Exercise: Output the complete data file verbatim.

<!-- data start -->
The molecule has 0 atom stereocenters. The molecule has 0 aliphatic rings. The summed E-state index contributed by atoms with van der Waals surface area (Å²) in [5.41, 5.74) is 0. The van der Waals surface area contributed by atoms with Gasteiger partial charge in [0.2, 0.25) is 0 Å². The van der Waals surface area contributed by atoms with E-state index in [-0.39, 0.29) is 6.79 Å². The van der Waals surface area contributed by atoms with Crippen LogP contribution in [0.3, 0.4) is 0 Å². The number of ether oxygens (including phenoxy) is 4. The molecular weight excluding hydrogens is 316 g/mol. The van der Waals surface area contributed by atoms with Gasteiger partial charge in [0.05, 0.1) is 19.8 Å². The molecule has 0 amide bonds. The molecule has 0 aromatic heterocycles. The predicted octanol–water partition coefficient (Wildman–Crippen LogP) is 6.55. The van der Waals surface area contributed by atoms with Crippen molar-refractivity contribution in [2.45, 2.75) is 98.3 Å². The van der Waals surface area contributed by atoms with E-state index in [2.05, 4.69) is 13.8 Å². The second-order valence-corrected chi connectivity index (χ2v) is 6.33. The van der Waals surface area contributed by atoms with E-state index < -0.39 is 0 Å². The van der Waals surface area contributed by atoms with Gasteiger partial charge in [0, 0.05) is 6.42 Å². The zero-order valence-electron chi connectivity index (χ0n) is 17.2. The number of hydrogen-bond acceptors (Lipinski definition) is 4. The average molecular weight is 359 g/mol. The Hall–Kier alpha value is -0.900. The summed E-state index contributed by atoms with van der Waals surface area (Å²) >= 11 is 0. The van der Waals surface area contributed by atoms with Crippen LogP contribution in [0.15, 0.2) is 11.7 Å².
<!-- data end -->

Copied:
The molecule has 0 atom stereocenters. The molecule has 0 aliphatic rings. The summed E-state index contributed by atoms with van der Waals surface area (Å²) in [5.41, 5.74) is 0. The van der Waals surface area contributed by atoms with Gasteiger partial charge in [0.2, 0.25) is 0 Å². The van der Waals surface area contributed by atoms with E-state index in [-0.39, 0.29) is 6.79 Å². The van der Waals surface area contributed by atoms with Crippen LogP contribution in [0.3, 0.4) is 0 Å². The number of ether oxygens (including phenoxy) is 4. The molecular weight excluding hydrogens is 316 g/mol. The van der Waals surface area contributed by atoms with Gasteiger partial charge in [0.05, 0.1) is 19.8 Å². The molecule has 0 amide bonds. The molecule has 0 aromatic heterocycles. The predicted octanol–water partition coefficient (Wildman–Crippen LogP) is 6.55. The van der Waals surface area contributed by atoms with Crippen molar-refractivity contribution in [2.45, 2.75) is 98.3 Å². The van der Waals surface area contributed by atoms with E-state index in [2.05, 4.69) is 13.8 Å². The second-order valence-corrected chi connectivity index (χ2v) is 6.33. The van der Waals surface area contributed by atoms with E-state index < -0.39 is 0 Å². The van der Waals surface area contributed by atoms with Gasteiger partial charge in [0, 0.05) is 6.42 Å². The zero-order valence-electron chi connectivity index (χ0n) is 17.2. The number of hydrogen-bond acceptors (Lipinski definition) is 4. The average molecular weight is 359 g/mol. The Hall–Kier alpha value is -0.900. The summed E-state index contributed by atoms with van der Waals surface area (Å²) >= 11 is 0. The van der Waals surface area contributed by atoms with Crippen LogP contribution in [0.15, 0.2) is 11.7 Å².